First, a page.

“I’m gonna run a bath for Toby,” he said instead of commenting on the door.
She didn’t know him and he didn’t know her. It was logical for her to lock the door yet it still caused him a little discomfort to know she didn’t trust him. Whoa, there cowboy. Definitely not the time to get into trust issues. “Your bath or mine?”
Gracie crouched down in front of the dog and ran her long fingers over his head. “Mine. He can stay with me tonight.”
Kale nodded once and stepped around her and into the small bath area. He turned his baseball hat around and kicked on the water.
She appeared in the doorway. Toby was behind her, looking warily at the tub. Kale didn’t blame him. There had to be a month’s worth of dust and mud covering the pup and the wash wouldn’t be an easy one. Thank the good Lord for a woman who knew how to clean a dog.
“You hungry?” he asked, standing up.
The shrill ring of Bing Crosby’s “Jingle Bells” cut her short. She pulled the phone from the pocket of her jeans.
“Crap. You get Toby in the tub. I’m going to go lie to my mother.” She backed out of the bathroom and flipped open the phone. “I’m fine, Mom. On my way.”
Kale grinned at the dog. “Looks like it’s just you and me, buddy.”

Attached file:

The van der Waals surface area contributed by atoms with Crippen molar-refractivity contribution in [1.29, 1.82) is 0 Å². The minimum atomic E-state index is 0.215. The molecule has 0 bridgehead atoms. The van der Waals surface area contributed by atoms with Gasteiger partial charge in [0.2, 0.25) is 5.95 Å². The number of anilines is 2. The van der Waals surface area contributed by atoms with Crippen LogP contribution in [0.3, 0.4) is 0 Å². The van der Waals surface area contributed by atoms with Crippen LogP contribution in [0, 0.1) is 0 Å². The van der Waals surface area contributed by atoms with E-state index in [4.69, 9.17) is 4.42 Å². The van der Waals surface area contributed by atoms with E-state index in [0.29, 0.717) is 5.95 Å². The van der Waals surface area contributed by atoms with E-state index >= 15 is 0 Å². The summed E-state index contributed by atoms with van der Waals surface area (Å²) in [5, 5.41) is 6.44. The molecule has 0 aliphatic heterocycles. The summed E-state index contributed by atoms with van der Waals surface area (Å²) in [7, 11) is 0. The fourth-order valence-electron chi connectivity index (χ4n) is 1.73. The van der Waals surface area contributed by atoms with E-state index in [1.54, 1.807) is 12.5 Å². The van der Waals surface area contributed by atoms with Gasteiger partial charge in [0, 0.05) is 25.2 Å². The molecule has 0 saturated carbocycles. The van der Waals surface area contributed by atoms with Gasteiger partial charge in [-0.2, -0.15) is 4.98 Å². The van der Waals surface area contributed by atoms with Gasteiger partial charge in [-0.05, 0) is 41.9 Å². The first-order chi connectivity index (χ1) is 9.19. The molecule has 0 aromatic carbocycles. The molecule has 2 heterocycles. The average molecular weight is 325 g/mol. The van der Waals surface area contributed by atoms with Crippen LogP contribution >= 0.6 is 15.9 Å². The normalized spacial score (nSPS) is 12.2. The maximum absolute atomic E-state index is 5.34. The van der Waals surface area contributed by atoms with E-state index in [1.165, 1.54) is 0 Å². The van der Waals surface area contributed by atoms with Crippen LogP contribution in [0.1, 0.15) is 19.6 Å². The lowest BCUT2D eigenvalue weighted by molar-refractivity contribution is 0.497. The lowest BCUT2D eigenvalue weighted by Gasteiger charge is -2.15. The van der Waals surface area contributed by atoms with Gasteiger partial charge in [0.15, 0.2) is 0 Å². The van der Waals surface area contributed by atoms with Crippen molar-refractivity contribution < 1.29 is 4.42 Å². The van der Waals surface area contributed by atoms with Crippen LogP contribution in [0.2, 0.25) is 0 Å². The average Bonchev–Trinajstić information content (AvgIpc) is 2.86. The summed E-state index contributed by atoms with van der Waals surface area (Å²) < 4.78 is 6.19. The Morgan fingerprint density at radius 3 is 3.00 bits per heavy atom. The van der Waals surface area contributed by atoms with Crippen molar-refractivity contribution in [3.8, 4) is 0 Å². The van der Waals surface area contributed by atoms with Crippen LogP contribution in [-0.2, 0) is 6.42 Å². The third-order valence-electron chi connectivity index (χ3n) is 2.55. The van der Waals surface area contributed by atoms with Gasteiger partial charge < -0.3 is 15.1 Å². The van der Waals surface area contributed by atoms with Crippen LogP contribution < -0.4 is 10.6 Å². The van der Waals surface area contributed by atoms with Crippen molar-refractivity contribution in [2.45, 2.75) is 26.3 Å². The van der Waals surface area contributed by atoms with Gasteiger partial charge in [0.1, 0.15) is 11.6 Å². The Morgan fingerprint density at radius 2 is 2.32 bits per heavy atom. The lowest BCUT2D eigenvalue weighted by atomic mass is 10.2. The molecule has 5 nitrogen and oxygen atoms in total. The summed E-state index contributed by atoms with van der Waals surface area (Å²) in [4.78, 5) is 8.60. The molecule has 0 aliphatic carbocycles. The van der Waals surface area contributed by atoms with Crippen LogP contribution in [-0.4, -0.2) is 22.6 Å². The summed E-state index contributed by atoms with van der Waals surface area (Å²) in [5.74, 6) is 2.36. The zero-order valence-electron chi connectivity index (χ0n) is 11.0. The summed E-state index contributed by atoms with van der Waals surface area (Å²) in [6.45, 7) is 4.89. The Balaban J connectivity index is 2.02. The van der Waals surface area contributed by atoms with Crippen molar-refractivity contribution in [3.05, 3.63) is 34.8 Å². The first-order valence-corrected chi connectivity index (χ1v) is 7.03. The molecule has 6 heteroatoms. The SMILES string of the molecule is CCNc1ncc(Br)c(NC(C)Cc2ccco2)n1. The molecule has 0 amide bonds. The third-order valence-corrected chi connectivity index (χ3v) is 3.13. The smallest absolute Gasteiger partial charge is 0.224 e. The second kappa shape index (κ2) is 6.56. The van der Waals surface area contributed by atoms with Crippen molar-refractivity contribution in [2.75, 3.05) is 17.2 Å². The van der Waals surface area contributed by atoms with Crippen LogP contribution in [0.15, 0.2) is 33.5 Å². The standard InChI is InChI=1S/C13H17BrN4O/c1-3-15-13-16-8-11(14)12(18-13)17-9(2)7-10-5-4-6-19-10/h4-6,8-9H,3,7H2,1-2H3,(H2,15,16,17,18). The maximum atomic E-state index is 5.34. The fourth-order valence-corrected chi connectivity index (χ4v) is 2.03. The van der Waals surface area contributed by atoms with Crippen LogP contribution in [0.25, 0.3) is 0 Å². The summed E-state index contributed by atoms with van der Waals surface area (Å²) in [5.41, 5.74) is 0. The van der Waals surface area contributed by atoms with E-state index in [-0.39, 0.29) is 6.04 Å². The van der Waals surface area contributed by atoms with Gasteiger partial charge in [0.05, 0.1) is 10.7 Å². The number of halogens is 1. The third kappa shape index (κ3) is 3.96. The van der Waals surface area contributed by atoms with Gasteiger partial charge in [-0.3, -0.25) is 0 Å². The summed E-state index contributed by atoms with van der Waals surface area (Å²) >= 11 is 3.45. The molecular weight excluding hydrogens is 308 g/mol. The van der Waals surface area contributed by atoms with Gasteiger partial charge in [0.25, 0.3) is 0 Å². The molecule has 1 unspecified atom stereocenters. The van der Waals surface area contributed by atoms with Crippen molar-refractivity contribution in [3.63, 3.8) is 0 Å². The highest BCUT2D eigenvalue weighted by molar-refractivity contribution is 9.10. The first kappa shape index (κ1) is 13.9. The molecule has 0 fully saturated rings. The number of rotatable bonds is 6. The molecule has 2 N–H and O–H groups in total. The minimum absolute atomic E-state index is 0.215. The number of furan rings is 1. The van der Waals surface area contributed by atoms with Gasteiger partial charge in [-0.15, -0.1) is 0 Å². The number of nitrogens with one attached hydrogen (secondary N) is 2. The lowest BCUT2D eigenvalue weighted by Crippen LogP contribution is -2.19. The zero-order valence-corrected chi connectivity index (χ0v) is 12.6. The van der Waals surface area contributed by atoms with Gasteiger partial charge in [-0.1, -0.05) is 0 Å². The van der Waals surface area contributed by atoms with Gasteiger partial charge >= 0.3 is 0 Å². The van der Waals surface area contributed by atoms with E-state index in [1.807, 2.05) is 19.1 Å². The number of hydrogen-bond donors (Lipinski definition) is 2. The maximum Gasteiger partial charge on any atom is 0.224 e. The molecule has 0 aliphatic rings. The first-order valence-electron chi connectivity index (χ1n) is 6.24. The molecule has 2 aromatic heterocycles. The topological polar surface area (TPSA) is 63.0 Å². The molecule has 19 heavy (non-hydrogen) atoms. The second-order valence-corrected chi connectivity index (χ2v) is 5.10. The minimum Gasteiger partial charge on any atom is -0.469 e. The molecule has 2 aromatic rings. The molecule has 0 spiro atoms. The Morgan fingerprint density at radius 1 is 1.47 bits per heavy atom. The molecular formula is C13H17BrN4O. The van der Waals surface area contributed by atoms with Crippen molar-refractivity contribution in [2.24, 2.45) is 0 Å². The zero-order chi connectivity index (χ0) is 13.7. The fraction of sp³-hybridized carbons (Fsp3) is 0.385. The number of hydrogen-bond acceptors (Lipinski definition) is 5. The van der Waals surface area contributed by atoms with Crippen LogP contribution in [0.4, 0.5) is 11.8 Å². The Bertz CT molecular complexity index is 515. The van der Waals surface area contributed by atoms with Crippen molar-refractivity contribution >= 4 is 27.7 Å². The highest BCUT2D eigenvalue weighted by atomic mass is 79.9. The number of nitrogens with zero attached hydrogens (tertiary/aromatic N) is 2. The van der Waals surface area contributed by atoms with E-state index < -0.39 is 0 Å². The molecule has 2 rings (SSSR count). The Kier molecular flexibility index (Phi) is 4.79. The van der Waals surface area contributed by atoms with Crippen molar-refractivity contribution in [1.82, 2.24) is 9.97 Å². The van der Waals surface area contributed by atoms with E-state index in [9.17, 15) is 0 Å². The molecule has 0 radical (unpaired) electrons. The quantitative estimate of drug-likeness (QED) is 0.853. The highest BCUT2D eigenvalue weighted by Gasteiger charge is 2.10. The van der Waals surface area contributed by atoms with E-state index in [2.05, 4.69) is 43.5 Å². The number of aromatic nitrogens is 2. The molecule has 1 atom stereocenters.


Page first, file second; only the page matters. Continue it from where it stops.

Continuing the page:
Toby crouched and backed away slowly, his tail between his legs. Kale knew he should go slower with the dog. It was no stretch of the imagination to see what he’d been through, but Kale grew up knowing the best way to get something over with was to just dive in headfirst. So he scooped up the dog, feeling the animals ribs beneath the matted fur, and slung him into the tub. Toby stood up tall, shook hard, lifted his head and howled. Kale dived for him and clamped the dog’s jaw shut.
“Shhh,” he crooned. Toby’s bottomless brown eyes pleaded with him, and Kale let loose. The dog stood still. “Want me to sing?”
The dog blinked. Kale launched into “Santa Claus is Coming to Town” because it was the first thing he thought of. Ten number one hits under his belt and he was singing holiday tunes. That was Gracie’s fault.
“No, Mom,” she said behind him. “Nobody here, just the TV.”
She frowned at him and he kept singing because Toby had sat down and was letting him lather copious amounts of hotel soap into his fur.
“Yeah, it’s Kale Sims on the TV.” She rolled his eyes at him, a rueful smile making its way across her face. “Yup. You sure are a huge fan. Maybe someday you’ll get to meet him.”
Kale reached into the tub, cupped a handful of water and let it fly in her direction. She squealed and backed out the door.
“Er. Mouse. In the uh, hotel,” she said and closed the door on him. Through the paneling he heard her say, “I thought it was a mouse. No, Mom, I am not going to go down and complain.” And then another pause. “Because I’m in my pajamas!”